• Race or ethnicity. African Americans and some Hispanic people have a higher risk of asthma.
  • Sex. More boys than girls have asthma in childhood. On the other hand, it's more common in teen girls and adult women than in teen boys and adult men.
  • Viral infections that affect breathing.
  • Workplace hazards. Breathing in chemicals or industrial dust makes you more likely to get asthma.

Complications of asthma

If you don't control your asthma, it can lead to complications that affect your quality of life. In the worst case — a severe asthma attack — they can be life-threatening. Complications of asthma include:

  • Absences from work and school.
  • Anxiety.
  • Depression.
  • Fatigue.
  • Growth delays in kids.
  • Lung infections.
  • Stress.

How can I prevent asthma?

You can't prevent having asthma.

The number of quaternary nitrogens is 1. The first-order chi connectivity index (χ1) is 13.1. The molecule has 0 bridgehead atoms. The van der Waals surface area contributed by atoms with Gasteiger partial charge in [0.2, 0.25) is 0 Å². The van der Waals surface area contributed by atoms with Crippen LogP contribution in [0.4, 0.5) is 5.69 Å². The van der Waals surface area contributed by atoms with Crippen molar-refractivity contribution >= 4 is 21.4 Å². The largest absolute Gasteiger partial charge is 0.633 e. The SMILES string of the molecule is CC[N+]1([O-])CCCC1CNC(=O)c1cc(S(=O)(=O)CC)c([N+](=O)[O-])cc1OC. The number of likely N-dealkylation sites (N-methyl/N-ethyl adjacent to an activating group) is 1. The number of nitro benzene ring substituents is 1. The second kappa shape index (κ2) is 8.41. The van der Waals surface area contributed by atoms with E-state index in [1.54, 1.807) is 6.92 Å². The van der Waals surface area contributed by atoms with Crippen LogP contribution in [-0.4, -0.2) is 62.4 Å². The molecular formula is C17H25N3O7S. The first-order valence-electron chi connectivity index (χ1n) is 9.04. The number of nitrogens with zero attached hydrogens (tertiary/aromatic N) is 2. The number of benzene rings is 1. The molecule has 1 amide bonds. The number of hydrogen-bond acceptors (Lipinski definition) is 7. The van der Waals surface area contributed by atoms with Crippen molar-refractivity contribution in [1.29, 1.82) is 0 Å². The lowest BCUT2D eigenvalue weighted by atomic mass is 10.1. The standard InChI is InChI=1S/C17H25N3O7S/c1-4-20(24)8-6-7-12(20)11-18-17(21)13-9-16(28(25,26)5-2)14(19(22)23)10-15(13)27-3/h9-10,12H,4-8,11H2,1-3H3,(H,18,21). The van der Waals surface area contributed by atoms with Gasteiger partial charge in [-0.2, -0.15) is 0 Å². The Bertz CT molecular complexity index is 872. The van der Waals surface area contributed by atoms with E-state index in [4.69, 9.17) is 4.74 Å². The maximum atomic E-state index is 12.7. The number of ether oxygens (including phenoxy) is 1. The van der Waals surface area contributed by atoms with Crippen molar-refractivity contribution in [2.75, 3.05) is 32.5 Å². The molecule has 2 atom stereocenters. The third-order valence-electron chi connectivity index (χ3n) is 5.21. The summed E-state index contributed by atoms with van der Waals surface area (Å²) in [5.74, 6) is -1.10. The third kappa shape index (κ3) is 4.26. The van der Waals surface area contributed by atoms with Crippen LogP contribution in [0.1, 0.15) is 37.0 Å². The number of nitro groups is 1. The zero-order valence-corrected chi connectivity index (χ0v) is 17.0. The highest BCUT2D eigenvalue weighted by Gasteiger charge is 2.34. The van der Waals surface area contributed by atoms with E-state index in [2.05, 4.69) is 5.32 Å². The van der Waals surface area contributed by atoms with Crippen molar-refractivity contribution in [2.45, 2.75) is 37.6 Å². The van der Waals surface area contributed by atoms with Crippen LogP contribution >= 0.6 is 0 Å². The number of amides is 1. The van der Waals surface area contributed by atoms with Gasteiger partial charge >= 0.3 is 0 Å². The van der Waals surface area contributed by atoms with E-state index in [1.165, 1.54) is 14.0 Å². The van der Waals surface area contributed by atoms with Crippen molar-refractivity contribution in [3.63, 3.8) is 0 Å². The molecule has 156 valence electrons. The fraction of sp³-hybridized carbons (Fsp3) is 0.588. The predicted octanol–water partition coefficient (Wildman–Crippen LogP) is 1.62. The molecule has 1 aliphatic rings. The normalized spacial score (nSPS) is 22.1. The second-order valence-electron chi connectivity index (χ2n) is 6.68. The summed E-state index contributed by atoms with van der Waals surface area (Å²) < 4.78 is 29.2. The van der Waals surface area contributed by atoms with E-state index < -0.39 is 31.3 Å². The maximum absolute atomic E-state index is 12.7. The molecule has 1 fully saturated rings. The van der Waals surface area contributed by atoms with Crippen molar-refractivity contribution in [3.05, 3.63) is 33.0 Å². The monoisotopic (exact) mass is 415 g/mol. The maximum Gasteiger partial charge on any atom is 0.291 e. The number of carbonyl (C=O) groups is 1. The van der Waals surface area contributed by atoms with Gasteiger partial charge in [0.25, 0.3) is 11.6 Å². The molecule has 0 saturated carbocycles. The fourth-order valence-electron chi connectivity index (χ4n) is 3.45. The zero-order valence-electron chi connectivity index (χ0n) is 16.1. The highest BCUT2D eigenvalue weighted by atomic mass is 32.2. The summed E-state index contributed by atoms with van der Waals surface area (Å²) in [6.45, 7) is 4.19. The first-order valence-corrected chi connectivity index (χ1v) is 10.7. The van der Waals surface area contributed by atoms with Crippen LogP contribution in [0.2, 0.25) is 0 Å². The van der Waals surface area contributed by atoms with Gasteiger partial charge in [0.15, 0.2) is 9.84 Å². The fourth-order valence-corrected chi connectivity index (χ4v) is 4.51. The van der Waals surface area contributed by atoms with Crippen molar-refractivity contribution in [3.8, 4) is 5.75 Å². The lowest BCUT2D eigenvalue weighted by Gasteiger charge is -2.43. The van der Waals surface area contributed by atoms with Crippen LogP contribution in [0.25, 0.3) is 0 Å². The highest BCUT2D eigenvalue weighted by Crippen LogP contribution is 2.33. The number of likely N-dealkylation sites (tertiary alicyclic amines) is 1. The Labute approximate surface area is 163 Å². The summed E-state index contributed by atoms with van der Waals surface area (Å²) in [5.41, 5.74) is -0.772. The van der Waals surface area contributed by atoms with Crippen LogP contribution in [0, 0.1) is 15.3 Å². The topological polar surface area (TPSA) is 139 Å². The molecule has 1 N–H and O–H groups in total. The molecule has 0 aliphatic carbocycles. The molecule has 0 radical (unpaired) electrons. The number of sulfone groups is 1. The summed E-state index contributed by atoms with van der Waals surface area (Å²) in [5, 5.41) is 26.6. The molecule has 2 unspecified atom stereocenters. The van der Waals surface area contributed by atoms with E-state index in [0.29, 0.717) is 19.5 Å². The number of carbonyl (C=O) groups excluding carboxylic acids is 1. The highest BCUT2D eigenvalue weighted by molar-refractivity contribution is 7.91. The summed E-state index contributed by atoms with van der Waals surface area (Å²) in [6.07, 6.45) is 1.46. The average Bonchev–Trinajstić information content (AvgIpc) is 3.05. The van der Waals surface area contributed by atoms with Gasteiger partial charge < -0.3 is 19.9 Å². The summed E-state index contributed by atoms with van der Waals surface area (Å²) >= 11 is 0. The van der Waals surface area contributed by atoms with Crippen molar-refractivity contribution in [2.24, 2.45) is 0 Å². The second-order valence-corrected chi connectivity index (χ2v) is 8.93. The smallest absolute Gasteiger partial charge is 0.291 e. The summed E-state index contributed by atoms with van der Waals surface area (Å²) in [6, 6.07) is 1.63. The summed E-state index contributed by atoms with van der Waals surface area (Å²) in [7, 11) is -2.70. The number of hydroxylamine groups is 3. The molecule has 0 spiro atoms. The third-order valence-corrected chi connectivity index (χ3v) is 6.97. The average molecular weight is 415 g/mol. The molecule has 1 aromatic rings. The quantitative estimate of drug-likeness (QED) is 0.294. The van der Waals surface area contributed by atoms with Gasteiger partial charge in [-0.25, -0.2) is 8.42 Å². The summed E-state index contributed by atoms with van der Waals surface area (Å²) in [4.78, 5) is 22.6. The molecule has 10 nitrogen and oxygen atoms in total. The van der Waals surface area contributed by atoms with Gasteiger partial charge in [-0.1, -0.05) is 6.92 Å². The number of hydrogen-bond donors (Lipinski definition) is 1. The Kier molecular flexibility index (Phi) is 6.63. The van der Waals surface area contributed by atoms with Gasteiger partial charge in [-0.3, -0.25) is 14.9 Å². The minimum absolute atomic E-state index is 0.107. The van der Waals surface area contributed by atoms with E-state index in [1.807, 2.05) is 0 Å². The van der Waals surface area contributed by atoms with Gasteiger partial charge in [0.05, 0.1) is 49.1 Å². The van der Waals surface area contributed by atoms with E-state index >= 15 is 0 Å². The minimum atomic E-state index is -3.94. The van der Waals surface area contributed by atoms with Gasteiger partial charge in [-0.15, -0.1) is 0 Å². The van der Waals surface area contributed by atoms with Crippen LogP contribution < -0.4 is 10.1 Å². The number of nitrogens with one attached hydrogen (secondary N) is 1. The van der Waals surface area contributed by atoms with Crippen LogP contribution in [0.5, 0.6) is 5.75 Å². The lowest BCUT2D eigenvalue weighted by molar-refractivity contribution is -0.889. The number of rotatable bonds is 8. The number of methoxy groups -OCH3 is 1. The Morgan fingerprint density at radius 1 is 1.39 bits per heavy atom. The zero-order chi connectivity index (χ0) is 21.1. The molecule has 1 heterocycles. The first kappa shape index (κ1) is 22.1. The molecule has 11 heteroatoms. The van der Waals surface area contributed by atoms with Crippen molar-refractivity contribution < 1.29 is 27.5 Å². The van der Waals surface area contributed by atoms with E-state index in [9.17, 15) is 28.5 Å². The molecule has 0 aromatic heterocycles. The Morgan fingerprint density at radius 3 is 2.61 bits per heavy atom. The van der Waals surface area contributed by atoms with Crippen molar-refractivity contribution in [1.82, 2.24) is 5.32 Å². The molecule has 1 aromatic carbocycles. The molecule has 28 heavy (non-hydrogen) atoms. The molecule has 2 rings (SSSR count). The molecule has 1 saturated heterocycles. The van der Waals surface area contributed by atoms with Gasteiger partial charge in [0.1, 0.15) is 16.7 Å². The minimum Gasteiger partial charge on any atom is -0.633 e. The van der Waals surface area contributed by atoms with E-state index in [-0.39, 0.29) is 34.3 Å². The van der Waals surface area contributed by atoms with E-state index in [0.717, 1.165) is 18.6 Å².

You can reduce your risk of severe asthma attacks by seeing your doctor routinely and keeping up with your treatments. You and your doctor will devise an action plan to manage your condition.

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Asthma Symptoms and Diagnosis

Asthma symptoms often begin in childhood because kids are still building up their immune systems. Symptoms may come and go over time.

Even if you don't have symptoms for a long time, you still have asthma.

Sometimes asthma symptoms are worse in the morning or at night. Your symptoms may increase at certain times of the year, especially if pollen or temperature changes are triggers.

What are the signs and symptoms of asthma?

Signs and symptoms of asthma include:

  • Coughing, especially prolonged coughing at night.
  • Trouble breathing.
  • Shortness of breath.
  • Tightness in the chest.
  • Wheezing, or a whistling sound when you breathe.

How do you diagnose asthma?

You should see your PCP if you or your child have any of the asthma symptoms above.

To diagnose asthma, the doctor will ask about your medical history and do a physical exam.

They may run one or more of the following tests:

  • Allergy skin or blood tests. These will tell the doctor if allergens such as pet dander or pollen cause a reaction.